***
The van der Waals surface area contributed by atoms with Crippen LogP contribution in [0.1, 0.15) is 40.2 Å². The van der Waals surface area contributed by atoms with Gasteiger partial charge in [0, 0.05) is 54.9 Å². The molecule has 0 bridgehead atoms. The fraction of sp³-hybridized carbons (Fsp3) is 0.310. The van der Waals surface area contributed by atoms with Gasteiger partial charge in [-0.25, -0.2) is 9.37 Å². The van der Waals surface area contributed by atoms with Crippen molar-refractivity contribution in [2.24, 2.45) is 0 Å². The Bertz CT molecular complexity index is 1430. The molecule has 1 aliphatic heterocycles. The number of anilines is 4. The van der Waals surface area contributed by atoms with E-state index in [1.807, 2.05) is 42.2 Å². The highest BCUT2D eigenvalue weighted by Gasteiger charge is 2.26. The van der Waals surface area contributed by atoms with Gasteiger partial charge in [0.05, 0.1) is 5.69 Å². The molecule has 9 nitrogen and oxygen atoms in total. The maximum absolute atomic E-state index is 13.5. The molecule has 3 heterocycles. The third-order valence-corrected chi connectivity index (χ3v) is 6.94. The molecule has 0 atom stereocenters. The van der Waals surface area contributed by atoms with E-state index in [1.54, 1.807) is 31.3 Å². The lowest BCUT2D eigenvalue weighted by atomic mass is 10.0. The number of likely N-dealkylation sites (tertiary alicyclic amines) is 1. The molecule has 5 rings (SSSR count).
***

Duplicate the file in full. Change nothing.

The van der Waals surface area contributed by atoms with Crippen LogP contribution in [0.1, 0.15) is 40.2 Å². The van der Waals surface area contributed by atoms with Gasteiger partial charge in [0, 0.05) is 54.9 Å². The molecule has 0 bridgehead atoms. The fraction of sp³-hybridized carbons (Fsp3) is 0.310. The van der Waals surface area contributed by atoms with Gasteiger partial charge in [-0.25, -0.2) is 9.37 Å². The van der Waals surface area contributed by atoms with Crippen molar-refractivity contribution in [2.24, 2.45) is 0 Å². The Bertz CT molecular complexity index is 1430. The molecule has 1 aliphatic heterocycles. The number of anilines is 4. The van der Waals surface area contributed by atoms with E-state index in [1.807, 2.05) is 42.2 Å². The highest BCUT2D eigenvalue weighted by Gasteiger charge is 2.26. The van der Waals surface area contributed by atoms with Gasteiger partial charge in [0.05, 0.1) is 5.69 Å². The molecule has 9 nitrogen and oxygen atoms in total. The maximum absolute atomic E-state index is 13.5. The molecule has 3 heterocycles. The third-order valence-corrected chi connectivity index (χ3v) is 6.94. The molecule has 0 atom stereocenters. The van der Waals surface area contributed by atoms with E-state index in [1.54, 1.807) is 31.3 Å². The lowest BCUT2D eigenvalue weighted by atomic mass is 10.0. The number of likely N-dealkylation sites (tertiary alicyclic amines) is 1. The molecule has 5 rings (SSSR count).